A. (1) 30-50 Gallon Plastic Container With Lid
We used a "Tucker" 42 Gallon Storage Container With Hinged Lid from Caldor, a local housewares store. You should have no problem finding these containers on sale in just about every type of store from home improvement/hardware to bed and bath. You want to use a container that is free from holes and made of a rugged, opaque plastic - preferably dark blue, black, green or red in color to keep light from passing through its walls and causing algae growth within the system. The container needs to have a lid that fits securely as you will be cutting holes in it through which your plants will be suspended in plastic cups, allowing the roots to grow down within.
B. (1) 100-150 GPH Submersible Pump
We used a Beckett 150 GPH Submersible Pump from Home Depot, a home improvement store. These types of pumps are commonly available as fountain and pool/spa cover drainage pumps. I found 150-300 GPH pumps to work best.
The above parts can be purchased at a plumbing supply store.
Final quantity depending on how many grow sites you choose - you will also need some smooth, clean gravel or GroRox to fill these cups with and provide an anchor for your plant's roots. You'll need about 2 cups per grow site. L. (1) Cycle Timer +/- 20% Duty Cycle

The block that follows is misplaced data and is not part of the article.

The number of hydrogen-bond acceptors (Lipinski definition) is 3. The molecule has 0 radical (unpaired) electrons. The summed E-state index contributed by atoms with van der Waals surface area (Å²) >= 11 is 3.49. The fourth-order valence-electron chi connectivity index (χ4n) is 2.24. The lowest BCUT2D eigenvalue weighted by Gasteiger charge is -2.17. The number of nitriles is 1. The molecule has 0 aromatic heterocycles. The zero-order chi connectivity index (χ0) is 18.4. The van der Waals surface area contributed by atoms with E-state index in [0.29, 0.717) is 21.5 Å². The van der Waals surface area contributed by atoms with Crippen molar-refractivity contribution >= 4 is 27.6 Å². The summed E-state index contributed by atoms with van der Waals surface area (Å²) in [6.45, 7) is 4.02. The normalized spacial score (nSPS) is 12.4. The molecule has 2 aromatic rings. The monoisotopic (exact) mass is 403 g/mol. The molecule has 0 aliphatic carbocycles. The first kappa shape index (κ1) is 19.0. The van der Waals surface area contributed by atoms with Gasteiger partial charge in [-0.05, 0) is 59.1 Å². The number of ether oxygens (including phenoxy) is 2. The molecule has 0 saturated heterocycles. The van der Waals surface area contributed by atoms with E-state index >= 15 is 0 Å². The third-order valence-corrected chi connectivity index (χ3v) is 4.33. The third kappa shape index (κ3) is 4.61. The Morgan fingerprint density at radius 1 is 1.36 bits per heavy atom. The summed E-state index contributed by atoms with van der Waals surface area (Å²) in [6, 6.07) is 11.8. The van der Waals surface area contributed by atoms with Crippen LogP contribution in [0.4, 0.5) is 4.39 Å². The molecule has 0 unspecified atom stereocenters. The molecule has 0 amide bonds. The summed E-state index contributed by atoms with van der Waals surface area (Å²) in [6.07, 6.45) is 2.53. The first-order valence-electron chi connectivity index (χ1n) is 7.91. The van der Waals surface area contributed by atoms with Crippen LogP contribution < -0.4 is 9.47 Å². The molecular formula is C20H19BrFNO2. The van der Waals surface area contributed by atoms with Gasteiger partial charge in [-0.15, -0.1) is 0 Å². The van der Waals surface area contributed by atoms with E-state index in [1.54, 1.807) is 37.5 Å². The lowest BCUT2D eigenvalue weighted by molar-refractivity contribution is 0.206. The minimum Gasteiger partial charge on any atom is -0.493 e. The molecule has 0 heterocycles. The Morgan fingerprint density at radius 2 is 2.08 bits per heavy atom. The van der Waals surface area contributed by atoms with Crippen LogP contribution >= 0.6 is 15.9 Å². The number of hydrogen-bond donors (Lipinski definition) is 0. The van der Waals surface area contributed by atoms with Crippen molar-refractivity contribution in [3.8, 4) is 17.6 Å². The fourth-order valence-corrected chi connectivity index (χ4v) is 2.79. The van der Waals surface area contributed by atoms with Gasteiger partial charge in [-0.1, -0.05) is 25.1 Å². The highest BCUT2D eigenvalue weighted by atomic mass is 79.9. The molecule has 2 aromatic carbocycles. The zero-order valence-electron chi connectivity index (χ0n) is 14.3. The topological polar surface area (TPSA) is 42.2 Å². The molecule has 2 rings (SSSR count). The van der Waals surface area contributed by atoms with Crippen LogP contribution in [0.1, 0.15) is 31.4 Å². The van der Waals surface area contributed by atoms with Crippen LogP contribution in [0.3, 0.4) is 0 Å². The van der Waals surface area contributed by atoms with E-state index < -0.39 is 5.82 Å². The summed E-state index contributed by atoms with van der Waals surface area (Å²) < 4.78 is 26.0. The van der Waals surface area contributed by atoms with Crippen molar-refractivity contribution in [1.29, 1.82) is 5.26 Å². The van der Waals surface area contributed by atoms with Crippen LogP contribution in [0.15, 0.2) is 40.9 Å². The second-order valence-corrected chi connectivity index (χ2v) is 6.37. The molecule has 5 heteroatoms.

A cycle timer is one that turns on for "x" minutes and off for "x" minutes and then repeats this "cycle" as long as it is plugged in. We used an NFT-1 cycle timer that is specifically manufactured for hydroponic applications. It turns on for 1 minute and then off for four minutes. This is effectively a 20% duty cycle which keeps the roots wet and the pump from running continuously which would heat up the nutrient solution quickly.
M. (6-8) Micro Sprayers - 180 or 360 Degree pattern
Pictured at right are actually three different types of micro sprayers - be sure to use those designed for low pressure applications or else they will not "spray" 1) Stocking or Filter Bag - not shown
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